Japan’s Supreme Court on Tuesday ruled in favor of a government plan to relocate the US Marine Corps Air Station Futenma on the island of Okinawa. Russian expert Viktor Pavlyatenko told that bases like this one perform a major strategic purpose for the US military.
Japan’s Supreme Court dealt significant a blow to islanders’ efforts to get rid of the base altogether led by Okinawa’s governor, after ruling in favor of the central government in its bid to relocate the US airbase to a less populated part of the island called Henoko, Kyodo news agency reported on December 20.
Construction works were put on hold in summer, after Okinawa’s governor refused to fulfill Tokyo’s recommendations to accept the relocation of the US base and launched a retaliatory lawsuit against the Tokyo administration, with many Okinawa residents wishing to see the base gone altogether rather than simply be relocated. But a high court ruled his decision illegal and on Tuesday the Supreme Court upheld that ruling.
Okinawa Prefecture constitutes less than one percent of Japan’s overall territory but hosts some 74 percent of the country’s total US military presence, many of which are remnants of World War II. The Futenma airbase houses 25,800 US servicemen along with 19,000 family members and civilians, according to the Okinawa prefecture. Senior researcher at the Russian Academy of Sciences Center for Japanese Studies, Victor Pavlyatenko said that it is crucial for the US military to preserve this air base. “A very big game stands behind this court decision to relocate Futenma base to Henoko,” Pavlyatenko told.
“It is crucially important for Washington to keep their base in Okinawa, because if it is relocated not as scheduled under Pentagon’s plan, it would mean that US bases can’t be seen as long-term in Japan,” the expert stressed.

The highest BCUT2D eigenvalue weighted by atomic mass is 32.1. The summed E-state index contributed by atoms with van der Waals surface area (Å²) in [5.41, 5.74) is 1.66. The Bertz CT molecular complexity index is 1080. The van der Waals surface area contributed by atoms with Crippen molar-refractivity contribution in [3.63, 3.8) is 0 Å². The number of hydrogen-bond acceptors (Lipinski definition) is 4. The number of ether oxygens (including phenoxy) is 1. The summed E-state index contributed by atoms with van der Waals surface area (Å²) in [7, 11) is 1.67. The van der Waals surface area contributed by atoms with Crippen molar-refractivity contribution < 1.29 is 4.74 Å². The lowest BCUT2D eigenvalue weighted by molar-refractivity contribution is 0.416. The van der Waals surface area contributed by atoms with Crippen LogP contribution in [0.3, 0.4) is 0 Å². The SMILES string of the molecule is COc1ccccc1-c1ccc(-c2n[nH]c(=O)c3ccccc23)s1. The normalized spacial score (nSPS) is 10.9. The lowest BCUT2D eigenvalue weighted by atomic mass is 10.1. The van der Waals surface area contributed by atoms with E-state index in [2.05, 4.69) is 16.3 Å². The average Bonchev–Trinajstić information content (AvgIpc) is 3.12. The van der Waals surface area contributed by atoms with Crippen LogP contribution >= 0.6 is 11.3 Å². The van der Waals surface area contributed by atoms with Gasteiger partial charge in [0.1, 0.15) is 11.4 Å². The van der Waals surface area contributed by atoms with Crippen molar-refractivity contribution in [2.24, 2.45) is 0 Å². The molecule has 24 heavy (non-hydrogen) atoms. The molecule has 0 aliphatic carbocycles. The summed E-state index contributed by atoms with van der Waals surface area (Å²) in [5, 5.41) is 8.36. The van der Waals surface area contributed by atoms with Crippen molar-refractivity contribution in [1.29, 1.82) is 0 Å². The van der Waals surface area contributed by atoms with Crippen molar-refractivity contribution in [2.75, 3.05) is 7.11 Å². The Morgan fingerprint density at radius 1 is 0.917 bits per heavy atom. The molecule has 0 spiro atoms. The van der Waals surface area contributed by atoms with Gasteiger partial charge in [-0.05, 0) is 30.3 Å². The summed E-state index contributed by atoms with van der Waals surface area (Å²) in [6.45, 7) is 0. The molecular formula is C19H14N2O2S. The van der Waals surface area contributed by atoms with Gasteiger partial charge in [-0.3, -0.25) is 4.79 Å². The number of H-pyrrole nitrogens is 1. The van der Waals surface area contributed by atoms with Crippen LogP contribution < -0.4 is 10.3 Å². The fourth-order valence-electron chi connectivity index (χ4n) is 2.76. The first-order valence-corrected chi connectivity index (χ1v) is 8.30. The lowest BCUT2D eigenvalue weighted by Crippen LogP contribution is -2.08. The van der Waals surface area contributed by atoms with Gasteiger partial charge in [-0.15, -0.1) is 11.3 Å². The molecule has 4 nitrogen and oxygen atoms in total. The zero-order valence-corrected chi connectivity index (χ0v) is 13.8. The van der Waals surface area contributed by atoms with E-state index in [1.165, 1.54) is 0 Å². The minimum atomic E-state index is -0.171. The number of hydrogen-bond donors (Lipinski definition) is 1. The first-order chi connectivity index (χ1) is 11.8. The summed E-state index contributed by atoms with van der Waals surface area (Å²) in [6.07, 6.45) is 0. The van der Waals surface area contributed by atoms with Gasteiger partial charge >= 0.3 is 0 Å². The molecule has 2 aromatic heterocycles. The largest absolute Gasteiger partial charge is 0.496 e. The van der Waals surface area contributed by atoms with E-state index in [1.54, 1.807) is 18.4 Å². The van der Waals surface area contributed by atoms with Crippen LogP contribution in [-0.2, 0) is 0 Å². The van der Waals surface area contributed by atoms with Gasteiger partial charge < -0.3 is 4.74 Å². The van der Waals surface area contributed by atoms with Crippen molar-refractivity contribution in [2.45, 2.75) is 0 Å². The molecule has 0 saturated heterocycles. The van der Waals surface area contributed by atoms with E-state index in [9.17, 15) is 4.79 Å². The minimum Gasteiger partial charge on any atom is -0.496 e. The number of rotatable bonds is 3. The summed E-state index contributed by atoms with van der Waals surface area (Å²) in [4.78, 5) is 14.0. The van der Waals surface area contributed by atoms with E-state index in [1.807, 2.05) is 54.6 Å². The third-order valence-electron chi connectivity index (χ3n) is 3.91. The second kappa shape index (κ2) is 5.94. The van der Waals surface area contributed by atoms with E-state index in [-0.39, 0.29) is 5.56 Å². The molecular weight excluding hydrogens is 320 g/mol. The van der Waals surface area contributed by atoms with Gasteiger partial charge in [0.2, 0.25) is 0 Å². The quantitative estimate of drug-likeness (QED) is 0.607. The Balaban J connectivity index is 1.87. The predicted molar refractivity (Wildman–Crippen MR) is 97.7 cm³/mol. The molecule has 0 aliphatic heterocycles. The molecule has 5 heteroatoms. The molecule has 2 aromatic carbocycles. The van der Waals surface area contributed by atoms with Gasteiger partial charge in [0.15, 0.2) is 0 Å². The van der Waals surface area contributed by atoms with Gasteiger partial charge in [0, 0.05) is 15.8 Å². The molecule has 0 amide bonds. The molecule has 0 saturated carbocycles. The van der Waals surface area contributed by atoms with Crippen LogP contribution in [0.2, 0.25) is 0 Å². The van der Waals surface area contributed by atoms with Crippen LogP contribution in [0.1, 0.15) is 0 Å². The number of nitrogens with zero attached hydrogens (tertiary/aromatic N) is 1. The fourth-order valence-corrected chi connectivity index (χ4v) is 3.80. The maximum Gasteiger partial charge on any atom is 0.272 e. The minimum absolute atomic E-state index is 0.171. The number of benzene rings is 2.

“Bases in Japan in general are a major strategic point for American military, as these bases will determine the outcome of the first stage of any armed confrontation in the region, and today is not the time when the Pentagon can afford to reduce their military potential in Asia,” Pavlyatenko said.
He recalled that lately protests against US bases in Okinawa have been fairly frequent. For example, protests broke out last week after a US military tilt-rotor MV-22 Osprey aircraft came down in the sea off Okinawa. Often the behavior of military personnel is the cause. In 1995 three American military gang-raped a 12-year-old Japanese schoolgirl, and this summer a 20-year-old woman was raped and murdered by an American sailor.
“These are examples of the ‘beastliness’ that has always been there and will always remain there,” Pavlyatenko said. “In 2009 when the democrats led by Yukio Hatoyama came to power, his first step was a huge mistake. He lasted in the prime minister’s chair for only nine months after he raised the question about the beginning of the gradual withdrawal of US bases from Japan,” the expert concluded. The extensive US military presence in Okinawa has always been at the heart of tensions in the area, with residents demanding that US bases be removed from the island.